By Makinde Oluwarotimi, Abuja
Transparency Organisations; Follow the Money and BudgIT, have launched the COVID-19 Transparency
and Accountability Project (CTAP), in an effort to promote proper accountability and transparency in governance.
The main reason behind the establishment of CTAP is to track COVID-19 intervention funds across seven African countries.
Follow the Money, founded by Hamzat Lawal, is an initiative of Connected Development (CODE), a civil society organisation, and is focused on amplifying voices of marginalised grassroots communities in promoting accountability as regards utilisation of public funds, focusing on specific communities across Africa.
According to a press statement made available to LEADERSHIP Newspaper and signed by the Communications Associate of CODE, Adaora Okoye, a growing group of young Africans, Nigerians especially, are demanding that the government accounts for the billions of dollars donated/loaned by international agencies, corporate
organisations and individuals to tackle the Coronavirus pandemic and secure the country’s failing healthcare and economic infrastructure.
“Over 60 per cent of Africans distrust the government—given a history of inherent corruption and financial leakages, coupled with widening inequality gap and its poor economic performance.
“Governance has also been marked by a lack of transparency, poor accountability, careless leadership, opaque budget systems and lack of civic involvement.”
A summary of the CTAP Research in Nigeria identified some discrepancies in the federal government’s distribution of COVID-19 palliative such as: gaps in the School Feeding Program; shortfall in Conditional Cash Transfer; vagueness of procurement processes; corruption in the NDDC that involved allocation of funds for COVID-19 before
COVID-19 even happened.
“A clear Economic Sustainability Plan (ESP) in response to challenges posed by the pandemic and provision of a fiscal/monetary stimulus package, including support to businesses, would go a long way to make a significant difference.”
According to the statement, during CTAP’s COVID Tracking in some African countries, a lot of findings were made and solutions were proffered. Some of the findings made and solutions proffered include:
In Cameroon, 180 billion FCFA granted to the National Solidarity Fund and additional contributions, donations and financial gifts received by government are clouded by a hail of corruption allegations, as the health sector is struggling to keep its workers
motivated and secure, and to grant access to COVID 19 related services to the public;
“It is crucial for the government to reverse course in its communication and deploy additional means in order to better serve its population in general and the vulnerable communities in particular.”
In Malawi, delayed responses were construed as deliberate measures to buy time or devise ways of misappropriating funds as later revealed by lack of supporting documents to the reports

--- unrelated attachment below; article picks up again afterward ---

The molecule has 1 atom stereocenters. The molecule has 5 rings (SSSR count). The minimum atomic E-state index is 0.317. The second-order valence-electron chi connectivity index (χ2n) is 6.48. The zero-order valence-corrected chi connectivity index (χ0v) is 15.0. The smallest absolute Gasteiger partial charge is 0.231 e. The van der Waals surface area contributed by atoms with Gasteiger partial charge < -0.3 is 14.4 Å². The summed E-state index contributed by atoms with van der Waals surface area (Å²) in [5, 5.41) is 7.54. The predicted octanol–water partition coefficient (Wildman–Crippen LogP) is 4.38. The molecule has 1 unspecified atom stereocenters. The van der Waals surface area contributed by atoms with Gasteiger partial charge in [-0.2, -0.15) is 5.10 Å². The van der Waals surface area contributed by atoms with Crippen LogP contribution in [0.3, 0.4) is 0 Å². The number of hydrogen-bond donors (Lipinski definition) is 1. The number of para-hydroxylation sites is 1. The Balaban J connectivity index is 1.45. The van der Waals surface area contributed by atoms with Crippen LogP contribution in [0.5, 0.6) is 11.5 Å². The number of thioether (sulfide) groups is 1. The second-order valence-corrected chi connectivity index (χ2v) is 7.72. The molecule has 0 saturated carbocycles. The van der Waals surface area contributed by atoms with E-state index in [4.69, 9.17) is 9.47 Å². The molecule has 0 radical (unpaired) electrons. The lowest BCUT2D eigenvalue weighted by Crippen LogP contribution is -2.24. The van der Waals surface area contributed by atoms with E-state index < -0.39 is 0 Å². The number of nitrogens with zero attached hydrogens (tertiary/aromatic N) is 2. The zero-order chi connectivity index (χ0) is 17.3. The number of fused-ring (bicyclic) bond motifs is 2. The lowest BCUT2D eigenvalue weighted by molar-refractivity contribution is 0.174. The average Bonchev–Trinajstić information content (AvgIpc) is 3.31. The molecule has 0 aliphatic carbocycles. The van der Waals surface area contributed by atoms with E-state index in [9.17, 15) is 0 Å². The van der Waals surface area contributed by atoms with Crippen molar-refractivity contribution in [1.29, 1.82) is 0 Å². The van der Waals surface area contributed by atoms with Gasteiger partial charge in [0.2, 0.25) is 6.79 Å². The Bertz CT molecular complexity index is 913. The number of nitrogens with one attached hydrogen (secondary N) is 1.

that were submitted.
“Lack of preparedness by the department of disaster management affairs in the way they
disbursed funds without proper orientation of controlling officers. Poor structures and systems that observe transparency and accountability principles, manned by the people of integrity and values, that have the sole purpose of serving and
making a difference.
“Poor citizens’ participation in planning and tracking of projects by the local masses makes it easier for officials to abuse or misallocate the public funds because the intended beneficiaries are mostly not aware and sometimes not even interested.”
In Kenya, COVID tracking revealed that the government employed tax relief policies (Tax laws amendment) bill 2020, established emergency response fund kits and economic stimulus package programmes.
“However, despite rising cases of COVID infection, the management and utilisation of COVID-19 funds have been compounded by alleged
corruption allegations, mismanagement, embezzlement, and procurement irregularities of COVID supplies and equipment.
“The aforementioned audit and analysis further, revealed that, the following procurement procedures and processes were violated:
Utilisation of unbudgeted funds- according to the special report, Ksh.4.66
billion was allocated for Universal Health coverage (UHC) when actual cost
should have been Ksh.2.9 billion; the ministry of Health (MoH) allocated KEMSA Ksh. 13.04 billion and the
actual expenditure amounted to Ksh.8.52 billion.
“However, the special audit report notes conflicting information as National treasury notes that Ksh.4.82
billion was allocated to MoH for Covid-19 related expenditure at KEMSA.
“Violation of procurement processes and methods. As a result, COVID-19
items worth Ksh.8.39 billion were irregularly procured through retrospective direct method.”
In Nigeria, there were discrepancies in distribution of some funds where some people were collecting N20, 000
and others were collecting N30,000. During the COVID-19 lockdown, 4,200 food rations were given to parents in some communities.
“Corruption in the NDDC that involved allocation of funds for COVID-19 before COVID-19 even happened.
“The greatest obstacle to Covid-19 transparency and accountability is corruption, especially in the case of Nigeria. It is common knowledge that Nigeria’s political space is
beleaguered by corruption, particularly in the procurement sector.”